MELISSA BLOCK, host:

From NPR News, this is ALL THINGS CONSIDERED. I'm Melissa Block.

ROBERT SIEGEL, host:

And I'm Robert Siegel.

Nearly a half century after John F. Kennedy broke the Catholic barrier to the presidency, Mitt Romney is attempting a similar feat. His Mormon faith turns off some conservative Christians. Many believers say the Church of Jesus Christ of Latter-day Saints is not Christianity.

And as NPR's Barbara Bradley Hagerty reports, Romney must win them to get through the Republican primaries.

BARBARA BRADLEY HAGERTY: At a forum in Des Moines on Saturday, other Republican hopefuls spoke repeatedly about their Christian faith. But Romney barely mentioned God, much less the Church of Latter-day Saints. Instead, he spoke of family, drawing the biggest applause with this line.

Mr. MITT ROMNEY (Former Governor, Massachusetts; Republican Presidential Candidate): I believe that every child deserves a mom and a dad. And I think it's critical for us as a nation to put in place an amendment to our federal Constitution that protects the sanctity of marriage.

(Soundbite of applause)

HAGERTY: This was not the easiest crowd for Romney, filled, as it was, with pro-life Christians. It was worse for John McCain and Rudy Giuliani, who skipped the forum. And the reaction to Romney was mixed.

Mary Doren, a stay-at-home mom, said Romney's faith was a deal breaker.

Ms. MARY DOREN: I'm a Christian. I don't think a Mormon or a Catholic is a Christian.

HAGERTY: Ditto for Suzanne Clackey, who homeschools her children.

Ms. SUZANNE CLACKEY: My understanding is that they do not believe in the triune God, and so that would bother me.

HAGERTY: Amy Neihaw said she didn't care whether he's Mormon or not.

Ms. AMY NEIHAW: I'm familiar with the religion. And although I don't believe it, their morals are very biblical for the most part, and he supports the issues that I care about.

HAGERTY: But some, like Greg Hartzel, wondered about the depth of Romney's sincerity.

Mr. GREG HARTZEL: My hesitation doesn't stem from his faith. My hesitation stems from his recent conversion to conservatism.

HAGERTY: Particularly on gay marriage and abortion. For example, here's Romney when running for senator of Massachusetts in 1994.

Mr. ROMNEY: I believe that abortion should be safe and legal in this country.

HAGERTY: And here he is addressing pro-life advocates last month while running for president where he said he's one in a long line of converts.

Mr. ROMNEY: I'm evidence that your work, that your relentless campaign to promote the sanctity of human life bears fruit.

HAGERTY: Many conservatives might be skeptical about the depth of his commitment, but Christian conservatives have another layer of issues with Romney.

Dr. ALBERT MOHLER (President, The Southern Baptist Theological Seminary): Mormonism is not Christianity.

HAGERTY: So says Albert Mohler, president of Southern Baptist Theological Seminary and a powerful voice among conservative Christians.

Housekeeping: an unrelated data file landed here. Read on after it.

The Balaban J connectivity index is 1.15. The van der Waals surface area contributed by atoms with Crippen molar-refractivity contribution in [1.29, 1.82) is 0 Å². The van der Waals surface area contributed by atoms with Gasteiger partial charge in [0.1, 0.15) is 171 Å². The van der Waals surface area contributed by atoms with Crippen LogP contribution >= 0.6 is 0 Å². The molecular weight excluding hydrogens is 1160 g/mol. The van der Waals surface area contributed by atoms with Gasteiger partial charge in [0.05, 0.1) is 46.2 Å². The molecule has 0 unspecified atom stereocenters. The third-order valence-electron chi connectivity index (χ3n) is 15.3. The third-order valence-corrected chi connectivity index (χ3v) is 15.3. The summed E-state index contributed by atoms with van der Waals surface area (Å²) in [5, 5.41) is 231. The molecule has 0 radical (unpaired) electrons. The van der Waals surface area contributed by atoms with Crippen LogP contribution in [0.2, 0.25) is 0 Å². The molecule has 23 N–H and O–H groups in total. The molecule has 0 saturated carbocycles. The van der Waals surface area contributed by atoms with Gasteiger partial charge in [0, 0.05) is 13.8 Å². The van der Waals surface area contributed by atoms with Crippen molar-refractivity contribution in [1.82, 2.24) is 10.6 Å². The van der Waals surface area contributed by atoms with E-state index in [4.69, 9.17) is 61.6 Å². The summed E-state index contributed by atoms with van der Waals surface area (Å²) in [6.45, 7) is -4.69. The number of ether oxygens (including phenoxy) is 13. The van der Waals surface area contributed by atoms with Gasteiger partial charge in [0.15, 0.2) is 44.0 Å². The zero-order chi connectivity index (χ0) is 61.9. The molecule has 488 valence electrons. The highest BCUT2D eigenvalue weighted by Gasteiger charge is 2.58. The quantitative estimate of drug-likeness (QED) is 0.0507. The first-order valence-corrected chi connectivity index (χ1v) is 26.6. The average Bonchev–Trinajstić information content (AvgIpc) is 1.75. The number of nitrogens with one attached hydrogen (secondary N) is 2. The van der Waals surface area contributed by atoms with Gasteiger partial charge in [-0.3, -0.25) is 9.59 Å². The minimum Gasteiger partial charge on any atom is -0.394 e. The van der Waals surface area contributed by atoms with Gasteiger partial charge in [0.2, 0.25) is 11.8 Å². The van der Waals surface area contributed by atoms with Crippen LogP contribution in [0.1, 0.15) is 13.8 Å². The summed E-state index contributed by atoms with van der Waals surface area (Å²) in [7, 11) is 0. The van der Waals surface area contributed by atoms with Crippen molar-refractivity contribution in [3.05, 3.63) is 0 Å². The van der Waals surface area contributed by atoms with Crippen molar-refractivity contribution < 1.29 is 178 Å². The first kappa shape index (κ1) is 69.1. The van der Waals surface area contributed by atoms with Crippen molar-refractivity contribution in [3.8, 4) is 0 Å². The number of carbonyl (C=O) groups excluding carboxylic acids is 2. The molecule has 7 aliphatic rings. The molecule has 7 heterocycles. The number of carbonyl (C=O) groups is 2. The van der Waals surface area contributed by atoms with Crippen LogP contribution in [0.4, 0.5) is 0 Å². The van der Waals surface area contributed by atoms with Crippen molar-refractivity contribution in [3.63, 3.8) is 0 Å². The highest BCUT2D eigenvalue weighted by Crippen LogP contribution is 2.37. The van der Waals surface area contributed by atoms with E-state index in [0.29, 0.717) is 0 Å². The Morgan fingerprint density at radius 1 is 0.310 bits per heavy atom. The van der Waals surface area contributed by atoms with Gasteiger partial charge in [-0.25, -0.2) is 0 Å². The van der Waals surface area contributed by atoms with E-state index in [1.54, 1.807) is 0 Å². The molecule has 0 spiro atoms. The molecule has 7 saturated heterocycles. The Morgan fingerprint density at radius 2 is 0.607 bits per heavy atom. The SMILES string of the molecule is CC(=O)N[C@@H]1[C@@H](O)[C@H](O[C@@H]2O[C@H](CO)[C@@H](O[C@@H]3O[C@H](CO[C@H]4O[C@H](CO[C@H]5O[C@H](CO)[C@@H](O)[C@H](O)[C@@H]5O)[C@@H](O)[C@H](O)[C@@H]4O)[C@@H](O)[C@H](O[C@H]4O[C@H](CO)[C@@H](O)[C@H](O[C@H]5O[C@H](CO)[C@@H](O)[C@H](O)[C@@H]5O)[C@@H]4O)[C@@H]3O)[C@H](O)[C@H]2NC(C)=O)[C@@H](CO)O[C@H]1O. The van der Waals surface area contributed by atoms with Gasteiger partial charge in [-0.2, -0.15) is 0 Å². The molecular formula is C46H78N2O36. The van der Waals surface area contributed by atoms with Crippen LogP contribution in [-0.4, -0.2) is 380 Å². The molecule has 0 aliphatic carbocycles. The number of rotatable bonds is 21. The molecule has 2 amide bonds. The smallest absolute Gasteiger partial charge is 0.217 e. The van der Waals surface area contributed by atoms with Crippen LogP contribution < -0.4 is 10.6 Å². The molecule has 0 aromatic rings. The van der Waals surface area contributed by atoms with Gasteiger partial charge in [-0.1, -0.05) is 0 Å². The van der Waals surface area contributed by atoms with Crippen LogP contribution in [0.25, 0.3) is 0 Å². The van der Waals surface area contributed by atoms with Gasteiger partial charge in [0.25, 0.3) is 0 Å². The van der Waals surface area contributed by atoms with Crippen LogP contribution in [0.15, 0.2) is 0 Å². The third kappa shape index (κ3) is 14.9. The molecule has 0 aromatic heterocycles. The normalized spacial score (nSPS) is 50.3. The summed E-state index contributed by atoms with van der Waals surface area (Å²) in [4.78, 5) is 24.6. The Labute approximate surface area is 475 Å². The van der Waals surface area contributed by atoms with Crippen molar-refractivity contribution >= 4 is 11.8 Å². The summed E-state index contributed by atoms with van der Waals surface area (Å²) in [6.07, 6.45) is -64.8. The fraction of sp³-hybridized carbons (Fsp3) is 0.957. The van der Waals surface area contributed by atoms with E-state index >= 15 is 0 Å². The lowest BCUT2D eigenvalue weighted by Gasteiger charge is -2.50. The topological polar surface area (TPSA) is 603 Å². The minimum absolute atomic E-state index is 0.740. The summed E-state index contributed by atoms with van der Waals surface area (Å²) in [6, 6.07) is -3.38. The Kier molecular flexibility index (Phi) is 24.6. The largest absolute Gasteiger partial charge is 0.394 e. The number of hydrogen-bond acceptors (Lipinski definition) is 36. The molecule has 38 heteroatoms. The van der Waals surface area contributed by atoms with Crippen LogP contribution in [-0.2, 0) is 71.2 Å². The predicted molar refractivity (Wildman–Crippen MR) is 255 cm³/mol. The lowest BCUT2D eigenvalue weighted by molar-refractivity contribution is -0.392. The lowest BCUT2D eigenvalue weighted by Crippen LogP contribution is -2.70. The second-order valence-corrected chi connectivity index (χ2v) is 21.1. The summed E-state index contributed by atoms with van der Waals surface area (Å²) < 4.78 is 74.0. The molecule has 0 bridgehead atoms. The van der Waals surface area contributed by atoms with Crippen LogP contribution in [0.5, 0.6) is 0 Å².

Dr. MOHLER: Because historically, the whole idea of Mormonism was to repudiate Christianity, to replace Christianity. Joseph Smith claimed to have received this revelation that would restore the true church, the church that, according to the documents of Mormonism, fell into corruption immediately after the death of the apostles.

HAGERTY: He says they differ on issues like the Trinity, the role of Jesus Christ as necessary for our personal salvation, and the nature of God. The Mormon Church maintains, for example, that God began as man and progressed to deity, something that people can do today.

The question for Romney is, will any of this stop Christians from voting for him? Maybe, says John Green, a senior fellow at Pew Research Center.

Dr. JOHN GREEN (Senior Fellow, Pew Research Center): When asked in polls if they would vote for a Mormon candidate, a substantial minority of conservative Christians say that they would be less likely to vote for a candidate who is a Mormon. And when those questions are followed up, there's a significant group that there's no chance that they would vote for a Mormon candidate.

HAGERTY: Which could be a problem, Green says, since any Republican candidate needs the evangelical base to win the primaries and get to the general election.

Dr. GREEN: When President Bush was re-elected in 2004, approximately four out of 10 of his votes came from conservative Christians. In some Republican primaries, that might even be larger particularly in the South.

HAGERTY: Which is rich in religious conservative voters. But Green says even evangelicals don't vote on religion alone, especially when Romney's rivals may say they are Protestant or Catholic, but fail to be pro-life or anti-gay marriage enough.

And Albert Mohler of The Southern Baptist Seminary says the squeaky-clean Romney, who has been married to his wife for 38 years, scores awfully high on family values and morality.

Dr. MOHLER: There are circumstances in which I might well vote for Mitt Romney as president of the United States.

HAGERTY: In the right political context, he says, there could be a lot of evangelicals voting for a Mormon candidate.

Barbara Bradley Hagerty, NPR News.

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